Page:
House Panel Approves Postal Service Reform Act of 2017

March 17, 2017 – On Thursday the House Oversight Committee approved the Postal Reform Act of 2017, H.R. 756. The bill was approved by voice vote – just like P.A.E.A. in 2006 – the bill that put the postal service on trouble footing to begin with. A summary of H.R. 756 can may be found here.

This bill will automatically enroll postal retirees in Medicare coverage whether they desire this coverage or not – in fact, this portion of the bill will ultimately take away the health benefit choice/coverage promised to postal employees when they were hired and when they retired. If you’re a postal employee this should frighten you – why? because… what other benefits will they strip from your promised retirement benefits in the future?

In our opinion…this is totally disgusting. Yes, USPS needs financial help, but stripping away promised benefits to postal retirees is not the way to do this. What’s next? We believe the right thing to have done would be to have abolished the forced yearly payments by USPS under P.A.E.A..

The Hill reports – “Lawmakers on both sides of the aisle praised the bipartisan nature of the bill and noted that they had been working on Postal reform legislation for several years.”

“At least from my opinion, we have a very good bill,” Oversight Committee Chairman Jason Chaffetz (R-Utah) said. “Each of us would like to see things done a little bit differently, but in the nature and the spirit of compromise, I think what we have before us today is a very solid bill.”
The top Democrat on the panel, Rep. Elijah Cummings (Md.), said that “this is a bill of compromise … not common ground, but higher ground, putting party aside and making sure that we would do what’s best not only for the Postal system but for the nation.”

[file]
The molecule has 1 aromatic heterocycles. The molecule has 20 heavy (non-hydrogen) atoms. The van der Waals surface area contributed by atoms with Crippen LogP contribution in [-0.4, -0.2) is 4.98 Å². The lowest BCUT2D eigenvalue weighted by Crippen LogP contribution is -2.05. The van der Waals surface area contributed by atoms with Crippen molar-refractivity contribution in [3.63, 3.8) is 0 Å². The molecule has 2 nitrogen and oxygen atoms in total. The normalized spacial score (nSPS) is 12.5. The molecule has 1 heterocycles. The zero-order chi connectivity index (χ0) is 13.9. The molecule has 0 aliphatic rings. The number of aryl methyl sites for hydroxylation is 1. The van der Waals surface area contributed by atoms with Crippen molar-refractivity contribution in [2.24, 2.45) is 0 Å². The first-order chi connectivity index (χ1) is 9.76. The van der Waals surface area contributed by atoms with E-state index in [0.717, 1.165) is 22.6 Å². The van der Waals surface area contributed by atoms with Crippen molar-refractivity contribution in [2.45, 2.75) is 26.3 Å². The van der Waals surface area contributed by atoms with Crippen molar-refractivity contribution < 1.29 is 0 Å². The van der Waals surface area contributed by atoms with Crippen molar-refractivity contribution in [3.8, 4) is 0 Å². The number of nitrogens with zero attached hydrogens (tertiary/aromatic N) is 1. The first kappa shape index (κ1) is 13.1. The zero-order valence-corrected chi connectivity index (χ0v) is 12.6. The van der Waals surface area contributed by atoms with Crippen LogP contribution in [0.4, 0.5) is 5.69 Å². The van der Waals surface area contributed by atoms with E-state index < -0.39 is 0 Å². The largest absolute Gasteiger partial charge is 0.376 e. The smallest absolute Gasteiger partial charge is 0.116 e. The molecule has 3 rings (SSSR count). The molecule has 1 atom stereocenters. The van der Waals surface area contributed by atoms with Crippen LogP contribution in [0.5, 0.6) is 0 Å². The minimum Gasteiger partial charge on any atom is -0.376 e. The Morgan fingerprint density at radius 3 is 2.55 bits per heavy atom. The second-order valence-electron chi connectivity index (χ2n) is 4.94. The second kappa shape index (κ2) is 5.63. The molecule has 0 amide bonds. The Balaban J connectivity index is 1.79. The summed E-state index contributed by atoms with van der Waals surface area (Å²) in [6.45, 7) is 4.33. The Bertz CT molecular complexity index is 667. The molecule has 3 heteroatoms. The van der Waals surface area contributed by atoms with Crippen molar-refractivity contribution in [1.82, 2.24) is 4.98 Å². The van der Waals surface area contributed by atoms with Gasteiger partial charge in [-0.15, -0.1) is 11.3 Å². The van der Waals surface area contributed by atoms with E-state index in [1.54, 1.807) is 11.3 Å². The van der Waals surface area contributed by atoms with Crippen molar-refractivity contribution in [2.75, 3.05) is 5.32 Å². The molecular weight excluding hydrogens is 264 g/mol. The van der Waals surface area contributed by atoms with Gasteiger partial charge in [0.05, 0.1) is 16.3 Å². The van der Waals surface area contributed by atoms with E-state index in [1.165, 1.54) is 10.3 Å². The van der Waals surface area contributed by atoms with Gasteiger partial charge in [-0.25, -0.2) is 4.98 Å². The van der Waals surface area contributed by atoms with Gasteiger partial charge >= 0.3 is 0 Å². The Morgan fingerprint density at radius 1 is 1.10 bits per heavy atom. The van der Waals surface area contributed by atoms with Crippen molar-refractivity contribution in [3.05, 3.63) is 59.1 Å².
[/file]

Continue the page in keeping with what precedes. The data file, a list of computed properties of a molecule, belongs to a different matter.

Political? Yes, both democrat and republican support.
The National Active and Retired Federal Employees Association (NARFE) opposed this bill as well. Read their statement here.

2 Responses to "House Panel Approves Postal Service Reform Act of 2017"

  1. Willard Moseley   March 20, 2017 at 10:12 am

    I am 68 and my wife is 61. We gave FEHB and I am on Medicare also. When she reaches her 65th Birthday, she will go on Medicare also. We don’t want to lose FEHB, so what effect if any would it have on us.

    Willard – we can’t possibly answer your questions without knowing the final results of this bill. As it stands right now you would be in the same shape as I…since my wife is not old enough for Medicare I would have to continue my FEHB to make certain she is covered by health insurance. So, I would have to pay for my Medicare and my FEHB coverage. This is NOT fair. Rick Owens – PEN

  2. Karon Grunwell   April 18, 2017 at 10:17 pm

    Why does it seem everyone has it in for the Postal Employees? Why aren’t other governmental agencies targeted? My parents are both Postal retires and I am really concerned about their healthcare and the additional costs this change will have. They both have been retired for over thirty years, so their retirement income is relatively small. I don’t think the House Oversite Committee really understands what this bill will do to retires.

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